Dogs Can Sense That Someone Might Be A Psychopath
There's no shortage of ways dogs benefit the lives of their owners simply by being around - from their daily offerings of emotional support to their protective instincts when disaster strikes. Yet one of the most important roles our canine companions play might actually be in sensing when people we meet could be trouble.
In fiction, it's a common trope for an antagonist's dark nature to be foreshadowed by a dog who seems untrusting of them from the start. As it turns out, that may not be so far from the truth when it comes to avoiding real psychopaths.
The Dodo spoke with Dr. Lillian Glass, an internationally acclaimed expert in the fields of body language and communications, to learn how dogs can help us identify people who aren't as nice as they might seem.
"Dog are very intuitive. They can pick up when something is not right," Glass said. "They are great barometers of what is problematic, but you have to know how to read your dog."
Psychopaths can be masters of manipulation, but their characteristic lack of empathy or outright meanness to animals is often a clear giveaway. Feigning affection for other creatures is difficult for people with those disorders, so they are unlikely to interact with dogs with the same sense of warmth and caring that most folks show toward them.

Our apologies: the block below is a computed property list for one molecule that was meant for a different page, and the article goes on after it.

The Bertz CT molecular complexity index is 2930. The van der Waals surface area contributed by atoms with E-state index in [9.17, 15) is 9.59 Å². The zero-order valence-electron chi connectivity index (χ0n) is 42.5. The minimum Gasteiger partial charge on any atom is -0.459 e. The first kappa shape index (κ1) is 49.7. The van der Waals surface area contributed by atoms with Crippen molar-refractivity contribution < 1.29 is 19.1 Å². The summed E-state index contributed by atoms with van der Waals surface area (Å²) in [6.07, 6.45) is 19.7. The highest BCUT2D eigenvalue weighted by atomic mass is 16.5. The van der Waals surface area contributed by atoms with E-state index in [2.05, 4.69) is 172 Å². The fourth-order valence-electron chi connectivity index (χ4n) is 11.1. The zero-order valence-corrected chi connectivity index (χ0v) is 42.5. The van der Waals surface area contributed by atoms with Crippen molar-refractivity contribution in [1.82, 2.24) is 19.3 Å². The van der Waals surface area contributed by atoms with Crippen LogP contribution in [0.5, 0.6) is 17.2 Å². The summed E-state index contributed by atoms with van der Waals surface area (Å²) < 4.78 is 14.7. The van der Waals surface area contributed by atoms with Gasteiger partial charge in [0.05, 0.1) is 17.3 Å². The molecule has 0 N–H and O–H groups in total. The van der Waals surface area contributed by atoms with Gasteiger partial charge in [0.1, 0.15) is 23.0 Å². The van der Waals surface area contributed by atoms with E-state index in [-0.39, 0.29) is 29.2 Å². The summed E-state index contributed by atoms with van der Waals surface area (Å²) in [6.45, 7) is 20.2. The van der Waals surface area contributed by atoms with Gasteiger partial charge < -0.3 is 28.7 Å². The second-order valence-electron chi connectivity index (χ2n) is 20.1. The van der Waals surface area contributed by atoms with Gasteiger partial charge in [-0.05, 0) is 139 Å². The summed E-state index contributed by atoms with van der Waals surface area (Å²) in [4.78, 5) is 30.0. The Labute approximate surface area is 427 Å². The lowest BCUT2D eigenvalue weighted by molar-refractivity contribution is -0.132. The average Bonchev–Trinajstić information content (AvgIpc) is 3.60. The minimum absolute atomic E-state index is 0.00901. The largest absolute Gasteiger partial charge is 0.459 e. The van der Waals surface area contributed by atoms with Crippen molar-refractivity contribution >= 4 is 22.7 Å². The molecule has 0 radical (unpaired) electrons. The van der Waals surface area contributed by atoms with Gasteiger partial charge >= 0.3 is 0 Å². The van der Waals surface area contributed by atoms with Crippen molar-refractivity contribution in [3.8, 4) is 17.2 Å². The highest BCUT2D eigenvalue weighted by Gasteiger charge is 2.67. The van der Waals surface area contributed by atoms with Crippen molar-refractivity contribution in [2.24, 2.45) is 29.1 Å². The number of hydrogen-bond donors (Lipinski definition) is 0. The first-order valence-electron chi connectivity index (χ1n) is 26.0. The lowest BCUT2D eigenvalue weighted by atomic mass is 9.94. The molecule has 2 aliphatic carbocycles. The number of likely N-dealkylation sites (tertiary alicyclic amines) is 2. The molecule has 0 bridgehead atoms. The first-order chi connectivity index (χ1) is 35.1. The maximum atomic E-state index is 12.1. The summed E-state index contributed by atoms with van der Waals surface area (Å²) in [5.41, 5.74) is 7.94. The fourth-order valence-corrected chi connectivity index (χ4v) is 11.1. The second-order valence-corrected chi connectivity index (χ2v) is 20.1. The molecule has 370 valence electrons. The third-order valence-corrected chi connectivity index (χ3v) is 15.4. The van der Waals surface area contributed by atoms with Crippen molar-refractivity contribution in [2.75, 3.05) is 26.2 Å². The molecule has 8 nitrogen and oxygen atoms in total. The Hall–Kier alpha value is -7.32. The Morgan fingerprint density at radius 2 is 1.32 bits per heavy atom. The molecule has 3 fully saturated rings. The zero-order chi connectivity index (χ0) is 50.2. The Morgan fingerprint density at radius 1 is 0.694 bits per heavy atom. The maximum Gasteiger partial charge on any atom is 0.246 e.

Even the absence of a playful tone of voice is an indicator that an individual may be one to avoid.
"They don't have it in them to put on that affect. It's not a part of them. If someone is completely monotone around your animal, that would be a huge warning sign," said Glass. "I would look at their body language too, not just their voice. I would see how they touch the dog, how they look at the dog, if they smiled, and what their facial expression is. Also, your dog will let you know. Some dogs might bark, others might shrink back."
While it may be tempting to jump to conclusions based on a single interaction, Glass is quick to note that there are many reasons an otherwise healthy person would be standoffish around dogs, like if they had a traumatic incident with animals in the past. Still, if someone seems oddly cold, or worse, outright cruel to your pet, it should raise red flags.
"Dogs are conditioned to melt our hearts," Glass said. "There's something in our brains that connects us with these animals in a very primitive way, so if someone shows no emotion or treats them poorly, it says a lot. If someone is not feeling your dog, or if it's not genuine, there could be a real issue."
For more information on how to identify and avoid problematic personalities, check out Dr. Lillian Glass's book Toxic People: 10 Ways Of Dealing With People Who Make Your Life Miserable.